The Royal Wedding story proved to be an innovative and topical way to extrapolate certain elements of tort and contract law, helped largely (as with Boyle) by students' familiarity with the topic - even those from overseas. The use of YouTube clips introduced the concept of negligence and personal injury by bringing the students' attention to certain events that played out during the occasion, such as the Royal Horseguard who was thrown by a spooked horse, which then galloped unseated through the wedding procession, illustrating potential harm (both physical and mental) to the demounted rider, the crowd and the royal couple. In addition, students explored potentially tortious issues associated with crowd control and street parties and celebrations, as well as public body liability, public nuisance, the duties of local authorities, and anti-royal protests which could - and in some cases did (Press Association, 2011) - include elements of trespass to the person torts in assault, battery and false imprisonment (including 'kettling') and issues regarding the right to assembly and freedom of speech. Associated areas of law such as an action for breach of confidence in relation to the secrecy agreements surrounding the identity of the designers, makers and dress design of Kate Middleton's wedding dress were also discussed before students were introduced to the interplay between tort and contract in the context of Royal Wedding merchandise. Issues of contractual obligations and product liability were analysed whilst drawing upon existing case law to contextualize the potential for litigation arising from defective or sub-standard goods. Analogies were made between the ability to purchase 'royal condoms' (by drawing comparisons to the condom product liability case Richardson v LRC Products [2000]) and the re-introduction of Donoghue v Stevenson to students by discussing the sale of Papa John's 'William and Kate' pizza, with the legal implications of Donoghue demonstrating how the presence of an alleged snail back in 1932 allows consumers legal protection today.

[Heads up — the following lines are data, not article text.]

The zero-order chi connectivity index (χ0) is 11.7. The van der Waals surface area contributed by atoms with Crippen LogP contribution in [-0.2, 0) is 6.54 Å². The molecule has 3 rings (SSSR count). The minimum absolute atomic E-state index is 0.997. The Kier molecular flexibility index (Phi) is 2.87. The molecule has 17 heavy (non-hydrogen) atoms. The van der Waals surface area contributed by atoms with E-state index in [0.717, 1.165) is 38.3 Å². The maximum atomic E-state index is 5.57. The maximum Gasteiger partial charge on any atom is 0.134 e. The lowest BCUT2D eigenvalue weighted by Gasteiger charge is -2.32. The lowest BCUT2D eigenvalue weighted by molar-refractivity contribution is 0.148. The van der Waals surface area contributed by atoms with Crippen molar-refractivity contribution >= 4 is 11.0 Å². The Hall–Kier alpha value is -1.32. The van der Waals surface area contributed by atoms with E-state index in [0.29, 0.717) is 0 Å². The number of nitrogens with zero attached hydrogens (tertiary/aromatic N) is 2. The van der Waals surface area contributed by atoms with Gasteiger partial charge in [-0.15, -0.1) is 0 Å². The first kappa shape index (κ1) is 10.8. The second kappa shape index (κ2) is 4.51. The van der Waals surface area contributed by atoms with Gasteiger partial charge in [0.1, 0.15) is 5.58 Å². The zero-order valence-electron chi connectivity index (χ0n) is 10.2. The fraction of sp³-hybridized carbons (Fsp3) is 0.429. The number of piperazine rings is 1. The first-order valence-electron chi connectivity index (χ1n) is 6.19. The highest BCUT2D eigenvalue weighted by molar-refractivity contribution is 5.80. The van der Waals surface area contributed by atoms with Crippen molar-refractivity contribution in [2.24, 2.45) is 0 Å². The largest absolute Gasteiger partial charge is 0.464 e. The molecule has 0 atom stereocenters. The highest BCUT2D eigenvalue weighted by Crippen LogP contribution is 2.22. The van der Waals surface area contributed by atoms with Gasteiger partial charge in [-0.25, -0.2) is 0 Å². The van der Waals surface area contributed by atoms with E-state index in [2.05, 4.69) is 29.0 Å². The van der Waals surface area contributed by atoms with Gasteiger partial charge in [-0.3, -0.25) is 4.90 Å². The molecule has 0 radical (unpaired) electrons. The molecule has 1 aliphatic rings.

As part of KLS's curriculum review, a 'skills matrix' was created in order to 'spiral' new-found skills from one module to other, reinforcing and building upon attained legal knowledge and tool acquisition. The spiralling of skills in this manner has been described as, 'a complex map of the teaching of skills and their repetition and progression across not only the core modules but also the optional modules and is gradually and continually being built, added to and developed' (Carr and Horsey, 2010, p. 5). In the spirit of the skills spiral, tort law students are encouraged at stage two to develop understanding of and reflect further upon the issues raised by the stories discussed in stage one and to use that legal knowledge as a springboard for a student-led debate concerning the socio-legal aspects of compensation culture, accident compensation, claims management companies and the role of insurance. One of the central features of the skills matrix is critical reading[2] and it is with this skill in mind that the Obligations modules in stage one and two further embed the skill of case law reading by way of case classes.

  • [1] The KLS obligations team is indebted to the pro-active teaching approach of now retiredsenior lecturer, Mr Alan Thomson, for the introduction of this innovative form of teachingand for the provision of a 'mock-up prop' currently used by teaching staff to visuallyemulate the 'rule book' conception of law.
  • [2] KLS includes six key skills in its skills matrix: effective learning, academic writing, researchand information handling, critical reading, problem solving and oral skills.